Adopt-A-Native-Elder’s Navajo rug show and sale celebrates three decades benefiting Native elders
What: Adopt-A-Native-Elder’s 30th annual Navajo Rug Show and Sale
When: 6 p.m. gala on Friday, Nov. 8; 10 a.m. on Saturday and Sunday, Nov. 9 and 10
Where: Deer Valley’s Snow Park Lodge
Cost: $30 for adults and $10 for children on Friday; $5 on Saturday and Sunday
Adopt-A-Native-Elder’s upcoming Navajo rug show and sale is a 30-year culmination of showcasing authentic culture and art.
The event, which raises money for Navajo elders so they can purchase food and supplies for the winter, will run Friday through Sunday, Nov. 8-10, at Deer Valley’s Snow Park Lodge and will feature close to 80 weavers who travel with their families to town from their reservation that spans throughout northeastern Arizona, southeastern Utah, and northwestern New Mexico, said Executive Director Linda Myers.
“We celebrate the art, culture and spirit of the last generation of traditional Navajo rug weavers, and 100% of the proceeds from rug purchases goes directly to the weavers,” Myers said.
Friday, which is the gala opening, will include a sale preview of the hand-woven rugs, hors d’oeuvres, entertainment and a live auction.
During that time, Myers will honor organizations and foundations that have supported her nonprofit over the years. The George S. and Dolores Dore Eccles Foundation and Robert I. Wishnick Foundation are among the organizations that have been invited, Myers said.
“We have asked them to speak for a few minutes about why they have supported us all these years,” she said.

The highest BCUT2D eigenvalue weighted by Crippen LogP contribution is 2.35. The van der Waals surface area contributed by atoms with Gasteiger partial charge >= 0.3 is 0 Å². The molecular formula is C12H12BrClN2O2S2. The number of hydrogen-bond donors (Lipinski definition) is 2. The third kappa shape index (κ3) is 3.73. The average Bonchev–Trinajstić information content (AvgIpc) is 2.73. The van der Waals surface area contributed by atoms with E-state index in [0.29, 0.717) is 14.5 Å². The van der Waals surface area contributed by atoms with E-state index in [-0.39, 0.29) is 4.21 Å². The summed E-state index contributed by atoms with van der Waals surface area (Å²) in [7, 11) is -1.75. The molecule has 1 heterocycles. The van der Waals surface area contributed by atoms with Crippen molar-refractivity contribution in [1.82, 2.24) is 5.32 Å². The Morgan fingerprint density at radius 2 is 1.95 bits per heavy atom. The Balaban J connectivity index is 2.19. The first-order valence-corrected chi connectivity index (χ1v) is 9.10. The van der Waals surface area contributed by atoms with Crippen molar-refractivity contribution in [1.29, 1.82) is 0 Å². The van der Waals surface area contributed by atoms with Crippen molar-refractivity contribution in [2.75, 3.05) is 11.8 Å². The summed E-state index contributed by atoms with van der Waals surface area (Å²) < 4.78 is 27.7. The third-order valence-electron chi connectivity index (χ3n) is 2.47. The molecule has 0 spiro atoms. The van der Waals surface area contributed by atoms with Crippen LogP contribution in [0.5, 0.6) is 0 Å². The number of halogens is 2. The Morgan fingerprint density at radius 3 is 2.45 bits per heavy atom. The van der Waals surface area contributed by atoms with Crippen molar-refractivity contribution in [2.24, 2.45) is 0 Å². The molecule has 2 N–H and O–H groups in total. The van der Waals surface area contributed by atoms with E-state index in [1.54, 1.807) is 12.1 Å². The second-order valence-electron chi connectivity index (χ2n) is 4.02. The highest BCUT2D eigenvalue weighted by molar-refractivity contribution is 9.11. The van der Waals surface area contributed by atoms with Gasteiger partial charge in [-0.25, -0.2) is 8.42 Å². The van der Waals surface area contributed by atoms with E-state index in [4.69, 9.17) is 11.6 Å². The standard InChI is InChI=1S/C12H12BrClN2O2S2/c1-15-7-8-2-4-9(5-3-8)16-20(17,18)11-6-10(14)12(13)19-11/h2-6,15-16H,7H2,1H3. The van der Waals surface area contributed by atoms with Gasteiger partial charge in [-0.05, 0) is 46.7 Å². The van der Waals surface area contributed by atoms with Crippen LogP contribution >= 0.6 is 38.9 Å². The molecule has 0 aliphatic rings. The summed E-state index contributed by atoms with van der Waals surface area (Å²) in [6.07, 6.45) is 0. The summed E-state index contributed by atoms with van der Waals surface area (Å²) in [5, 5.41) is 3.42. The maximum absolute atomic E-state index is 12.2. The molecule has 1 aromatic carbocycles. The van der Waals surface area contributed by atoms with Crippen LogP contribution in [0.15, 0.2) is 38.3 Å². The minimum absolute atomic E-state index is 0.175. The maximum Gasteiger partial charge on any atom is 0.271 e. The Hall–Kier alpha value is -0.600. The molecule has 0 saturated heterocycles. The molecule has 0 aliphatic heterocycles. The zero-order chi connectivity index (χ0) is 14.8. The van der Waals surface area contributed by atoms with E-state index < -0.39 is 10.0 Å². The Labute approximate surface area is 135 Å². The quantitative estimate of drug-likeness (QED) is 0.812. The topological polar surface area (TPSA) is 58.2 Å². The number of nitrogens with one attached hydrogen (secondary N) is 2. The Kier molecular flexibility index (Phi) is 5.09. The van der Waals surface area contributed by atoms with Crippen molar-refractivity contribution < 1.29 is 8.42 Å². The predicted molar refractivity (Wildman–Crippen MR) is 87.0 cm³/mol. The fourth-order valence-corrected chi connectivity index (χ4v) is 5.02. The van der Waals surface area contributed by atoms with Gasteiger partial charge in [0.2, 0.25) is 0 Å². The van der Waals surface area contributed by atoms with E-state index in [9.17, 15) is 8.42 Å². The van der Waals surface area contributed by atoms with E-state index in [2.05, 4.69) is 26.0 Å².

The organizations will be honored with two books that were published this year and spotlight the rug show and sale and the weavers.
One of the books, “‘Celebration of Weaving,’ is about the journey of the rug shows and it features the people, all the rugs and different events, including our breast cancer awareness year and the year we invited the Navajo Code Talkers,” Myers said.
The second book, “The Elders’ Stories,” is about the weavers, their traditions and trials.
“We originally had 134 stories, but we couldn’t do a book that big, so we selected 54 stories for the book,” she said.
In addition to the short speeches by foundation members and leaders on Friday, Jock Soto, a former principal dancer for the New York City Ballet, will give a presentation, Myers said.
Soto, who was born to a Navajo mother and Puerto Rican father, was 16 when the dance company’s late founder George Balancine hand-picked him to join the roster in 1981. Soto is being brought in as a special guest by the Robert I. Wishnick Foundation, Myers said.
Saturday’s schedule will include traditional children’s dances, weaving demonstrations, Navajo cultural teachings and a pageant, while Sunday’s events will include a veterans ceremony, weaving demonstration and a powwow.
This year is the last time Adopt-A-Native-Elder will host its rug show at Deer Valley, its home for the past 25 years, because the resort declined to renew its contract with the nonprofit, Myers said.
Deer Valley provided a statement to The Park Record explaining why the contract wasn’t renewed.